Hegira

by Judith Skillman

 
First you must long for flight.
For shapes, patterns and colors
to be destroyed as you run past
familiar strangers. You must not tell
your dreams to mother or father,
which means you’re a child again.
You live on a hill with a soft name.
Animals, ceramic, in the barn,
chicks beneath a red-hot light.
You never leave by degrees—rather,
all at once, scooping up your own arms
and legs, rallying for this exodus
from the whole world,
the one Mohammed left, and Jesus
before him. What can you carry
on this journey? Only the stuffing
in your head, cotton batting,
a small vial of water, perhaps
a bit of braided rope for when
you get to the place where faith,
belief, and action are imminent
and, standing in the same boots
on the same border of time
and distance, Hajar or Bubba
pull the pail up, straining
with thick arms and legs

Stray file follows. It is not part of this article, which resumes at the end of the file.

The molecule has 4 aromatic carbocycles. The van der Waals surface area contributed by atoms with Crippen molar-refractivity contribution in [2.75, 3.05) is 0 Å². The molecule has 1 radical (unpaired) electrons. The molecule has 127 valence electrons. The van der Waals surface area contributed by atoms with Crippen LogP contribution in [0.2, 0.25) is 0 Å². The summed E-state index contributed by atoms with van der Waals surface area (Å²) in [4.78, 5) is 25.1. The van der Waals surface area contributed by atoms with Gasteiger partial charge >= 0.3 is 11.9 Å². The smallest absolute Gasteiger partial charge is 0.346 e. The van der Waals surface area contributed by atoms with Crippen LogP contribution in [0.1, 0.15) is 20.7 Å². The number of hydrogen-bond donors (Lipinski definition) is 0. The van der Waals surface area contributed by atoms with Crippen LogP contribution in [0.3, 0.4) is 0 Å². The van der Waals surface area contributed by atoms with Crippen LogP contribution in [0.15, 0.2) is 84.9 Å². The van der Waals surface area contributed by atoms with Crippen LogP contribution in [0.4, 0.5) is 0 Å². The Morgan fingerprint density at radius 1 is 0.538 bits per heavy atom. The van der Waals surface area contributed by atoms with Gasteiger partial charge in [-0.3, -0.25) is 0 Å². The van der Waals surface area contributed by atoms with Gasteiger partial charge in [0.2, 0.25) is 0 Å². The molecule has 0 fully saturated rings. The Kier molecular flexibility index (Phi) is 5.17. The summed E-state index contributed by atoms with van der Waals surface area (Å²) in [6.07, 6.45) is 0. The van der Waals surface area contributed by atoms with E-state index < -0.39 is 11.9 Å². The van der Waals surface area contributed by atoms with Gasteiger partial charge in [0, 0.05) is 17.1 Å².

from the androgyny of age.
See to it that you capture its rim,
thin and phthalo as the edge
where sky and sea meet.

 

 

 

 

 

 

 

 

Judith Skillman’s new collection is House of Burnt Offerings from Pleasure Boat Studio. Her work has appeared in Tampa Review, Prairie Schooner, FIELD, The Iowa Review, Poetry, The Southern Review, Midwest Quarterly Review, New Poets of the American West, and other journals and anthologies. Skillman is the recipient of grants from the Academy of American Poets, Washington State Arts Commission, The Centrum Foundation, and other organizations. She taught in the field of humanities for twenty-five years, and has collaboratively translated poems from Italian, Portuguese, and French. Visit http://www.judithskillman.com

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